With Super Bowl XLVII now in the books, we all know what time it is. It's time to start thinking about the 2014 Super Bowl, when my Cleveland Browns will rise like a phoenix from the ashes and claim their first Lombardi Trophy in what will undoubtedly be described as the greatest franchise turnaround in the history of sport.

This, of course, will not happen. But a boy can dream...

I can also hope against hope that the advertisers that underwrite the 48th Super Bowl will learn some pretty big lessons from this year's. I know I sure did. And the lessons learned aren't just applicable to brands with big advertising budgets; they are applicable to any marketer looking to get more ROI from marketing investments.

But before I get to those lessons, let me share how I discovered them.

Instead of watching the Super Bowl in real-time like a normal human being, I fired up the DVR and logged each and every commercial—national and local to my market—that ran from 6 PM EST through the commercial break after the final whistle. I then went back and logged each and every call to action involving the Web, mobile channels, social media, and telephone.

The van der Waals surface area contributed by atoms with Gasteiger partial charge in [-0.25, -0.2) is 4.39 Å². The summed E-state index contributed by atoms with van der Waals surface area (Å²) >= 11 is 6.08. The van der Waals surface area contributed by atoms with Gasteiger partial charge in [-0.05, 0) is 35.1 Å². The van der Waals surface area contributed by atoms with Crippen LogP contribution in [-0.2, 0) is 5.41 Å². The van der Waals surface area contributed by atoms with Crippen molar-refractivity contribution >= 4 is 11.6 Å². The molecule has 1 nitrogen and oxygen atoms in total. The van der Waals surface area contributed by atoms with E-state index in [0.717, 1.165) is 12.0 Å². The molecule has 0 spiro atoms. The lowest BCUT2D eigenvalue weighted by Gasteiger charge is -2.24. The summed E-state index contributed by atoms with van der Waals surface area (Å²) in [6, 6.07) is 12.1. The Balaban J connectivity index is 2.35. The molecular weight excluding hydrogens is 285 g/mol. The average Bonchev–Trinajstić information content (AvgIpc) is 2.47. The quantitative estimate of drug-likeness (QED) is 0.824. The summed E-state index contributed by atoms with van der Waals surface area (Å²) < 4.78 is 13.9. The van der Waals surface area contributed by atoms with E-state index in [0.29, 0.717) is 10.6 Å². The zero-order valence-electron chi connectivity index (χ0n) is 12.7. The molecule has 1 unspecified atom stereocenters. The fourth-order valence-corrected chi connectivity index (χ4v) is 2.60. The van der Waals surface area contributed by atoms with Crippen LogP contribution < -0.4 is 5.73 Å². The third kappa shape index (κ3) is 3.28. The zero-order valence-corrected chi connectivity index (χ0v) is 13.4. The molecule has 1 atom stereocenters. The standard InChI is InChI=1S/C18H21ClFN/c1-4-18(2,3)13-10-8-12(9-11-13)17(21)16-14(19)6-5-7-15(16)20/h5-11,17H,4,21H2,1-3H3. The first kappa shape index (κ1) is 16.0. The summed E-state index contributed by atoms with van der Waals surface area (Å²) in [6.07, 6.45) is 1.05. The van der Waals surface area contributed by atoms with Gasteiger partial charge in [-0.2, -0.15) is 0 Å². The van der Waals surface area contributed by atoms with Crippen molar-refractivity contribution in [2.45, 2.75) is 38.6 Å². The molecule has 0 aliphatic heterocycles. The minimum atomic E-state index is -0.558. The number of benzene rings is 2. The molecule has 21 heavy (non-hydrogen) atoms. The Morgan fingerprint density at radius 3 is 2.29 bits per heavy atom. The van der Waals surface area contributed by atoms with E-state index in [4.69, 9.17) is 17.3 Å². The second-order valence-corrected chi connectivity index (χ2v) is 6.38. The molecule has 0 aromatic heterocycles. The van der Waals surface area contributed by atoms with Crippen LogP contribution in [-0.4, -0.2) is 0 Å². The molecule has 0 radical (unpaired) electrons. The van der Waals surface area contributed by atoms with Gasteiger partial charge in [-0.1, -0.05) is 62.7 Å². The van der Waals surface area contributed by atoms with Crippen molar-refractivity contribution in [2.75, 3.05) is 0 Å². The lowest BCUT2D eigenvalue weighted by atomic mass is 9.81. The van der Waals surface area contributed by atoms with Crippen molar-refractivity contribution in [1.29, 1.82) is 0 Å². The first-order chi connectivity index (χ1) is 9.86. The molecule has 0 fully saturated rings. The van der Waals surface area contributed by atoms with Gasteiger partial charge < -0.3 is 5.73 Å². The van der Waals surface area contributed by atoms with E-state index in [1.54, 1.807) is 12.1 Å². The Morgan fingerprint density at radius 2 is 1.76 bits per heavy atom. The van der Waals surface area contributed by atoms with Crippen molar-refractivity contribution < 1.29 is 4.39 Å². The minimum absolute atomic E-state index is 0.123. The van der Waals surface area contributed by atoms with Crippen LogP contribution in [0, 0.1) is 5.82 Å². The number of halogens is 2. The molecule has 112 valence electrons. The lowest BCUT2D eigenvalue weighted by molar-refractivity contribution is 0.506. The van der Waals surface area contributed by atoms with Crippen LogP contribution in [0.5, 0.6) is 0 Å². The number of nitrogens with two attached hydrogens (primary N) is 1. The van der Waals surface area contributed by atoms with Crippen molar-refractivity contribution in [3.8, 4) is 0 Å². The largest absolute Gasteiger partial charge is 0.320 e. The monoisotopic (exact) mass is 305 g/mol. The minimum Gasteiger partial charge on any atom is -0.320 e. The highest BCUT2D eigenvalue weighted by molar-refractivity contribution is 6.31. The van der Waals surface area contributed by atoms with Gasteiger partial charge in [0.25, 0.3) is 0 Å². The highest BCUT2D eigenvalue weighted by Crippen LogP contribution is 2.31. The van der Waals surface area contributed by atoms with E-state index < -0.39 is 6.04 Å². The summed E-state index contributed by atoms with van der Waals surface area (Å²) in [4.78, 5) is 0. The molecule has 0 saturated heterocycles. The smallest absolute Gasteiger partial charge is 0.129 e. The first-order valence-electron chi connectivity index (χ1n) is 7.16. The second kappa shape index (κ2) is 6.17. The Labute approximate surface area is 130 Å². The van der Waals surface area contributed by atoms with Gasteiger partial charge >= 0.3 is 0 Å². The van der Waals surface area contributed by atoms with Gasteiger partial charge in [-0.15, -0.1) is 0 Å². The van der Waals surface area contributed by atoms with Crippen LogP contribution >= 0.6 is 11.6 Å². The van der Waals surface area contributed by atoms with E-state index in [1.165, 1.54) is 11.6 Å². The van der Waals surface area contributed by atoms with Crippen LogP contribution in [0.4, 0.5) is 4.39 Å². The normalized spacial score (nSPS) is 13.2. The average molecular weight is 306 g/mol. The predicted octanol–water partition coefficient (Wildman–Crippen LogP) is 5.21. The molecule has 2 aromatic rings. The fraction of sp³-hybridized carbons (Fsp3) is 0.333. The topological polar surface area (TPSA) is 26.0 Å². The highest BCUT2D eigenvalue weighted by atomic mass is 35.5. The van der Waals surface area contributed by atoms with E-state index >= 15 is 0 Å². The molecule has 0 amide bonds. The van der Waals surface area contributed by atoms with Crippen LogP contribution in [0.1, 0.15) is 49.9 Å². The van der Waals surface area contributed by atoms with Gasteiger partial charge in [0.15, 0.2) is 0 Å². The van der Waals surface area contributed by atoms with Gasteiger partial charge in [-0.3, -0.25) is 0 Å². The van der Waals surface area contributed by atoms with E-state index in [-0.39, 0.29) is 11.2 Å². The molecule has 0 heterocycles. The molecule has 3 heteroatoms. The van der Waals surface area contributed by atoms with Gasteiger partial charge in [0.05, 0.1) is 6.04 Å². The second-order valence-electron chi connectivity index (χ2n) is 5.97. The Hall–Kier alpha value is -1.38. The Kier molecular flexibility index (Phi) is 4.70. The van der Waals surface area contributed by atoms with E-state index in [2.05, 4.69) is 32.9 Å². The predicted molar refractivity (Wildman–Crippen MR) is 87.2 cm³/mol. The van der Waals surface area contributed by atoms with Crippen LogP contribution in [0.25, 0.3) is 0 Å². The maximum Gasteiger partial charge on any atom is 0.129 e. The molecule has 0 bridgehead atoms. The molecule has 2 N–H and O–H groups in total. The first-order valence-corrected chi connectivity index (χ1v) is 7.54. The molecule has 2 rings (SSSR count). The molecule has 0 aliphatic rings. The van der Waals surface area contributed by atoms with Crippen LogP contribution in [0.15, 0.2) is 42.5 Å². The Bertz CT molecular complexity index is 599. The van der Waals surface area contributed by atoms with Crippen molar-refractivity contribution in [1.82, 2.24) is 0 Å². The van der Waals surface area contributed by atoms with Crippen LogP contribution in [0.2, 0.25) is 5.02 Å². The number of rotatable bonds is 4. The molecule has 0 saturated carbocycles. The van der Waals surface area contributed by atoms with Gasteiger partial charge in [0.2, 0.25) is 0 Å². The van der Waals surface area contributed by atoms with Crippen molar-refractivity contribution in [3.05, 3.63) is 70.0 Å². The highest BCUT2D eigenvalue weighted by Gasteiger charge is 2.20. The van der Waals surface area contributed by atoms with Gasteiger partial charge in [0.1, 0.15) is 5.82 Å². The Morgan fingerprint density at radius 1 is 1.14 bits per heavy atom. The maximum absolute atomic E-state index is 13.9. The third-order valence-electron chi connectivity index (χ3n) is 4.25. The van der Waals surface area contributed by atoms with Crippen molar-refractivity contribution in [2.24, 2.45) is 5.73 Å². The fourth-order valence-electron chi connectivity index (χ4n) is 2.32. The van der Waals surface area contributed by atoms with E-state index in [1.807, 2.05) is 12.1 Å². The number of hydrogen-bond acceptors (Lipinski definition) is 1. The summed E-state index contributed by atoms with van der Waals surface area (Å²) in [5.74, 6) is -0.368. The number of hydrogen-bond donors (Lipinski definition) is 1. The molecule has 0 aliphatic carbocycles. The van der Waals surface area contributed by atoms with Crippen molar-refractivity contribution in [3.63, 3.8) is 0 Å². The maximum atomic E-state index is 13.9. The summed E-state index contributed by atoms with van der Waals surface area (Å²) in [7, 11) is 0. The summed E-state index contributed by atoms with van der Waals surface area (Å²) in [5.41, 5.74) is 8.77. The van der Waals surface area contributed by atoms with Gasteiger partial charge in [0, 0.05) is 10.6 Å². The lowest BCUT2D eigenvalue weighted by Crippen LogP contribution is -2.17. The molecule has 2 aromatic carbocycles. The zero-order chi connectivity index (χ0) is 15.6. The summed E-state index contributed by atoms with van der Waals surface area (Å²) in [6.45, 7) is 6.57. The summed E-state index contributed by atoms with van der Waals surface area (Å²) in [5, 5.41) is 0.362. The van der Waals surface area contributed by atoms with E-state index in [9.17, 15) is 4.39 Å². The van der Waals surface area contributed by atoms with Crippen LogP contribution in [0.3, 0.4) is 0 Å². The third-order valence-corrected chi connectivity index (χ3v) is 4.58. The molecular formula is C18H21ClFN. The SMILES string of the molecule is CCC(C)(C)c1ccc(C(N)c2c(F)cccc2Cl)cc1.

The findings were a true head-shaker, and most are compiled in the infographic at the end of this article. The rest you can find in my recent blog rant, "Punt, Pass & Kick: Email, Mobile & Social Misses at Super Bowl XLVII."

Now that I've had some time to ponder what the brands near total failure to engage viewers beyond the TV screen means, I'm able to distill my thoughts into these seven lessons for Super Bowl XVLIII's advertisers—and everybody else.

Lesson No. 1: Big advertising bets demand big calls to action

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image of Jeffrey K. Rohrs

Jeffrey K. Rohrs is chief marketing officer at Yext, a technology company that helps businesses manage the public facts about their brands that they want consumers to see online.

LinkedIn: Jeffrey K. Rohrs

Twitter: @jkrohrs